page set up as an example, but of course, we will need to set up the template files for it, so here is 


  HEY! That's the index.arb file! Well, sort of, the only real difference is it includes difpgpage.arb rather
  than indexpage.arb.  Here's difpgpage.arb:
  <table width="75%>
        Some content on a different page.

  That's it.  Now you have a most basic site. Well, ok, theres the matter of that style sheet that we set up
  for the default theme directory, so right now, make arbplate.css in ./template/arbplate:
  BODY {
    font-family : Veranda, Arial, Helvetica, Sans-Serif; 
    color : #000000; 
    background : #ffffff; 

  .sig {
    font-size : 8pt; 
    font-family : sans-serif; 

  .header {
    color : orange;
    text-align: right;

  Well, if you have questions, email me, the address is above.  I know this is real basic, you can do a LOT more
  with the system.  Actually, if you keep reading, maybe you'll learn more.

NOW... all those tags and how to do things (in order processed):


	Simply replaces that tag with the contents of the named file.


	Replaces tagline with content of variablename as defined (with def_static or in a database),
	or the content of any of the class variables (eg. VERSION, ROOT_DIR, etc).

* currently inactivated - updating to make more flexible
*   {fill}tablename{/fill}
*	This will open tablename in mysql and fill an array with the contents of the query
*	"select * from tablename".  
*	This will be expanded so you can select database to use, what to search on, and other
*	fun things like matching, but it's at it's most basic level now.
*	As well as filling an array, this tag will be replaced with the number of rows found
*	in the SQL query results.  This is important because it goes to use in the {rep} tag
*	for defining how many repitions to do.


	This tagset is still under construction like the {fill}, it will be a bit more 
	flexible as I improve it.  But basically this is what you have, say you put this
	line in your template:
	    {rep}4:This is iteration @@@@.<br>{/rep}

	What you would get is:

	    This is iteration 0.
	    This is iteration 1.
	    This is iteration 2.
	    This is iteration 3.

	The 4: is the count.  This can be replaced with the {fill} since {fill} returns a #.

	The @@@@ is a placeholder to fill in the iteration number of the loop, this will fall
	a bit more into place when we go over {func}.

	You can include {inc} or {var} or whatever in a {rep} making it very versitile.


	This will allow you to get away from including php code in your templates.  If you
	have a 'common' file of sorts that contains loads of functions you want to include,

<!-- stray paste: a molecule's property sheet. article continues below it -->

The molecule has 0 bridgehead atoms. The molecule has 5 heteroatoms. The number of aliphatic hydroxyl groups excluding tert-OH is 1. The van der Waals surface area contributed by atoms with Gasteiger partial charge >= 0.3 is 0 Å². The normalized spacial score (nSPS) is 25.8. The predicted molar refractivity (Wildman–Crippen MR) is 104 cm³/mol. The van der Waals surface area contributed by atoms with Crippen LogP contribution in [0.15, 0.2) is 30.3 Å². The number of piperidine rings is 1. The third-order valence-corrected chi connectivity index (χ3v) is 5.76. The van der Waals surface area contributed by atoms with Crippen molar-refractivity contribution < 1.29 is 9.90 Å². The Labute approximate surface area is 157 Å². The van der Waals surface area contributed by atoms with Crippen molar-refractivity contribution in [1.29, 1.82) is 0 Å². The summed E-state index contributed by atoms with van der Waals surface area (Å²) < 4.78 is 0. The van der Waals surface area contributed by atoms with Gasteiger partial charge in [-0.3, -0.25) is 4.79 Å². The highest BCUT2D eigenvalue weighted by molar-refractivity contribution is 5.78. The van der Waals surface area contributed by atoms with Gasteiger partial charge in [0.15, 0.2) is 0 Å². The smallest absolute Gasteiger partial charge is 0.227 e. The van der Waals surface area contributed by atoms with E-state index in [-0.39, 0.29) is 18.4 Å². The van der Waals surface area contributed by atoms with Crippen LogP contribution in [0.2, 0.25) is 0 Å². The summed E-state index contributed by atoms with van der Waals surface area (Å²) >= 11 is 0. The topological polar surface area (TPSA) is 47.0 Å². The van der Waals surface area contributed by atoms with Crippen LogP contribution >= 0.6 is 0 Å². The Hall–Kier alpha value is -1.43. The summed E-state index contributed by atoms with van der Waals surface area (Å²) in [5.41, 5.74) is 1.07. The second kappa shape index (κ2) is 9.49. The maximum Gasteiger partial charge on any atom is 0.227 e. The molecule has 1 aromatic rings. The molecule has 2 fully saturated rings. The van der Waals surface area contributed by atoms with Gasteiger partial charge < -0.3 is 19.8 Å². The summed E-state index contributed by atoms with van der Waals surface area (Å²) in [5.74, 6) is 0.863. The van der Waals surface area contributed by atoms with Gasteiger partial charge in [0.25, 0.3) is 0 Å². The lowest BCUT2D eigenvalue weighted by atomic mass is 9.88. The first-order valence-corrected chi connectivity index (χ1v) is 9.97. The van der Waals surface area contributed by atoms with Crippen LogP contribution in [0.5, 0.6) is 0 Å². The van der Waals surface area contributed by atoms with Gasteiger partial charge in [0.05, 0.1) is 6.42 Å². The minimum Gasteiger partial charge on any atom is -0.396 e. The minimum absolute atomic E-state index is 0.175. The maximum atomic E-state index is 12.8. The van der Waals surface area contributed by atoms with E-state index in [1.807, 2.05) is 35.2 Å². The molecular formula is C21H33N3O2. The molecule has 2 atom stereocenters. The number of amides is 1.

simply 'include "functionsfile.php"' after the include for the class file in your

	Now a function doesn't have to be a function.  It basically is eval'd code. So any
	valid php code COULD be there, but once again, that defeats the whole purpose, so 
	just put your stuff in functions and call the function.  This provides a greater
	seperation of content and layout.

	An example using the {rep}:

	    {rep}10:@@@@ squared is {func}print sqr(@@@@);{/func}<br>{/rep}

	would print out:
	    0 squared is 0
	    1 squared is 1
	    2 squared is 1.4142135623731
	    .. and so on for 10 iterations.

* fill tag inoperative due to construction on it.
*	There is also a special function used with {rep} and {fill} to build tables from 
*	Database files.  An example:
*	    {rep}{fill}users{/fill}:{func}get_item(@@@@,"email");{/func}<br>{rep}
*	This would:
*	   - Open table users and return all users (for now, until updated/improved)
*	   - replicate the code in the rep field x times, x being the number of 
*	     rows found in table users.
*	   - replace all of the function tagsets with the value of the 'email' field
*	     from the database for each iteration.. 
*	So basically, it would print out every users email address.
*	Remember, I am going to update this so you can search on specific and such.


        A is either l or d.  If you use l, this returns the actual link to location 
	of the realted linkname you specify. If you use d, it will return the link

To Do:

- finish text db interface
- user authentication system
- add query tag (it's gonna be cool)
- add if tag (gotta have conditionals, right?)
- some other stuff i can't remember at the moment.
For more information send a message to info at phpclasses dot org.